RMA education had traditionally been adequate, but always less emphasized than the emotional growth part of the program. There are signs RMA is now making a more serious effort to make their education more effective for the unique needs of their students. The timing of my visit was not good for a proper look at the academic program. But, I managed to have some conversations with teachers who were enthused about their work, which in any education situation is half the battle. The teachers are very open to applying the results of research on learning behavior, and conversations were filled with references to theories and research results on experiential education, accelerated learning, and the function the left and right brain hemispheres play in learning. The school's move to three hour time blocks reduces the "tyranny of the bell." RMA has recently hired several new staff with education expertise, which suggests a commitment to strengthening their academic results.

The concerns many Educational Consultants have with recent RMA changes revolves around the change in admissions policy which is to consider and sometimes enroll a student on psychotropic medication. The school is now also open to the possibility some of these students might not be weaned off medication and would need to be maintained on it throughout their stay at RMA.

One main reason this has become an issue with RMA is probably because RMA was so adamant and purist in its past policy of no medicated students. Many other schools have made this shift without it becoming an issue, but none of them had been so successful while being so adamant in screening out children on medication.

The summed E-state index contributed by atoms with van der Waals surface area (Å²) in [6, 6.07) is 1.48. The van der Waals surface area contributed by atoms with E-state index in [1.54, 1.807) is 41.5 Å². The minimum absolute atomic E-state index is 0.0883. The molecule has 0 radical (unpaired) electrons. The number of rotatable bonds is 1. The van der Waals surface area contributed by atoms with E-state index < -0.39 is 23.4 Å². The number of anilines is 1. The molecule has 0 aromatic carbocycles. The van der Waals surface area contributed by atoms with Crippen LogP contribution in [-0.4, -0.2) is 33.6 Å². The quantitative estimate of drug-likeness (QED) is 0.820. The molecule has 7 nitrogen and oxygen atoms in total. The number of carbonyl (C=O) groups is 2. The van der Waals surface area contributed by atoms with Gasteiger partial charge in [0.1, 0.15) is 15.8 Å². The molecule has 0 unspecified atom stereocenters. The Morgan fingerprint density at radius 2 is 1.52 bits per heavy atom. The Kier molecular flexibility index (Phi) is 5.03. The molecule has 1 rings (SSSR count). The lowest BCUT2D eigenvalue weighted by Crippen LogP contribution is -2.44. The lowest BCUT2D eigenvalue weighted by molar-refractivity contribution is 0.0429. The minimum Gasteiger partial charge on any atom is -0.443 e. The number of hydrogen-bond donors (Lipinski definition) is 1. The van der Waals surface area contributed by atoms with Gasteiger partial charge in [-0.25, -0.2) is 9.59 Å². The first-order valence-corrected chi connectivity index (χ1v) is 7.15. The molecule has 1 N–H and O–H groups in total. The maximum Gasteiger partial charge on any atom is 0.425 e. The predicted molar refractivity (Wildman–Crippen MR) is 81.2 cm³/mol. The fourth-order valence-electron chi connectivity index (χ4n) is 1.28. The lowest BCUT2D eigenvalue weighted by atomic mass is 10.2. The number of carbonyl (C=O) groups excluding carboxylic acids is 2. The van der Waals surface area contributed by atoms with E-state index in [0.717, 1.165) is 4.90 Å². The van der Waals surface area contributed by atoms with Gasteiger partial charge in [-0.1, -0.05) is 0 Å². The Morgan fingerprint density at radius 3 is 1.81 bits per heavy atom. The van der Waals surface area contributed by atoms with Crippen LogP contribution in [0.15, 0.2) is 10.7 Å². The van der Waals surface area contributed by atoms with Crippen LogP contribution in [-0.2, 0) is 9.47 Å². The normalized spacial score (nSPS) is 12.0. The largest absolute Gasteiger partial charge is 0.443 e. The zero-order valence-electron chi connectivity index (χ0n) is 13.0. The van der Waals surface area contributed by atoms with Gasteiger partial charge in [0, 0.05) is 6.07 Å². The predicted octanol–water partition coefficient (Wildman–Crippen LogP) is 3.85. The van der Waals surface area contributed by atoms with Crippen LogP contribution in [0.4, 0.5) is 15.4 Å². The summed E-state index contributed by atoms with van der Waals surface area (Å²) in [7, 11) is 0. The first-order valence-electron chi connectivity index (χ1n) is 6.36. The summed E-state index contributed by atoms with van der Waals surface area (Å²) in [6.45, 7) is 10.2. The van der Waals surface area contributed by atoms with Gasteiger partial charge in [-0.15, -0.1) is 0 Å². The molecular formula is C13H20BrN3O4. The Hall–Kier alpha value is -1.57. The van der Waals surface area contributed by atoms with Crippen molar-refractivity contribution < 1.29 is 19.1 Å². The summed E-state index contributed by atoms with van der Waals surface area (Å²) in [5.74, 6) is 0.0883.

Rob Spear, RMA President, says the only change in the school is to expand the types of students RMA can successfully work with. He told me that RMA is continuing to enroll the same kind of child it always has. But, where once a child would have been expelled or screened out, the school is now establishing ways to meet those needs so he or she can be retained rather than expelled. Looking back at my experience as Admissions Director at RMA, this makes sense. When a child was expelled while I was there, it was because he or she had a need the school could not meet. It is possible in many of those situations, the child could have graduated from RMA instead of being expelled, if the school had had the capabilities it is now working at developing.

For example, those children who were expelled because of not being able to handle the confrontational nature of RAPs might have benefited from the "soft" RAPs developed and run by psychologist David Maselli. That child who could not be enrolled in the past because the parents had to make a placement before the child could be weaned off medication, can now be weaned off medication after being on campus. Those children who played "crazy" in order to get expelled will be more likely to be frustrated in that game because the school now has more resources to respond to that kind of behavior or pathology.

RMA has always been a dynamic and changing school with all the tensions that change brings about. I for one, will be watching this latest change with the question, "Is it still the same RMA with expanded capabilities, or is something basic being changed?"

Copyright 1993, Woodbury Reports, Inc. (This article may be reproduced without prior approval if the copyright notice and proper publication and author attribution accompanies the copy.)